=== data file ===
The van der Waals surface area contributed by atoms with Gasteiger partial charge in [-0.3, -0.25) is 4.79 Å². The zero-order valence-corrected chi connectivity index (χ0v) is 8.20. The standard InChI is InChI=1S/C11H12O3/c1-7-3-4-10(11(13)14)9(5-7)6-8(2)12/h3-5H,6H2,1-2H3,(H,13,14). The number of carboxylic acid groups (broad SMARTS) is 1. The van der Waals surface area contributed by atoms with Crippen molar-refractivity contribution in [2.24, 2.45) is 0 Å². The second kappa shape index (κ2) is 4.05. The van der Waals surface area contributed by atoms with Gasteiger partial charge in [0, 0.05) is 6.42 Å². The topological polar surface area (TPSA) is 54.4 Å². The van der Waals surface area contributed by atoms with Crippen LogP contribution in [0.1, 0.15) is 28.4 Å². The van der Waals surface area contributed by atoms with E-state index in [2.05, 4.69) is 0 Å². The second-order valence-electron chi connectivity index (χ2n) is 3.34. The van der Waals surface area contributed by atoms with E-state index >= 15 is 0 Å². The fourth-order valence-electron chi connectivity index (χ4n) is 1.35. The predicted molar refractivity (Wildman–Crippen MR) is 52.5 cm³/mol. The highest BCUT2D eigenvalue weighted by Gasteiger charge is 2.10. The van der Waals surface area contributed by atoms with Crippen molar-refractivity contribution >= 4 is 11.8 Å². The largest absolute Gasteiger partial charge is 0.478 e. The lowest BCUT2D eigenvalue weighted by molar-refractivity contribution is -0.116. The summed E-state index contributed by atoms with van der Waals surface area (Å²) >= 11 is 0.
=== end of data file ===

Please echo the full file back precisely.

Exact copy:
The van der Waals surface area contributed by atoms with Gasteiger partial charge in [-0.3, -0.25) is 4.79 Å². The zero-order valence-corrected chi connectivity index (χ0v) is 8.20. The standard InChI is InChI=1S/C11H12O3/c1-7-3-4-10(11(13)14)9(5-7)6-8(2)12/h3-5H,6H2,1-2H3,(H,13,14). The number of carboxylic acid groups (broad SMARTS) is 1. The van der Waals surface area contributed by atoms with Crippen molar-refractivity contribution in [2.24, 2.45) is 0 Å². The second kappa shape index (κ2) is 4.05. The van der Waals surface area contributed by atoms with Gasteiger partial charge in [0, 0.05) is 6.42 Å². The topological polar surface area (TPSA) is 54.4 Å². The van der Waals surface area contributed by atoms with Crippen LogP contribution in [0.1, 0.15) is 28.4 Å². The van der Waals surface area contributed by atoms with E-state index in [2.05, 4.69) is 0 Å². The second-order valence-electron chi connectivity index (χ2n) is 3.34. The van der Waals surface area contributed by atoms with E-state index >= 15 is 0 Å². The fourth-order valence-electron chi connectivity index (χ4n) is 1.35. The predicted molar refractivity (Wildman–Crippen MR) is 52.5 cm³/mol. The highest BCUT2D eigenvalue weighted by Gasteiger charge is 2.10. The van der Waals surface area contributed by atoms with Crippen molar-refractivity contribution >= 4 is 11.8 Å². The largest absolute Gasteiger partial charge is 0.478 e. The lowest BCUT2D eigenvalue weighted by molar-refractivity contribution is -0.116. The summed E-state index contributed by atoms with van der Waals surface area (Å²) >= 11 is 0.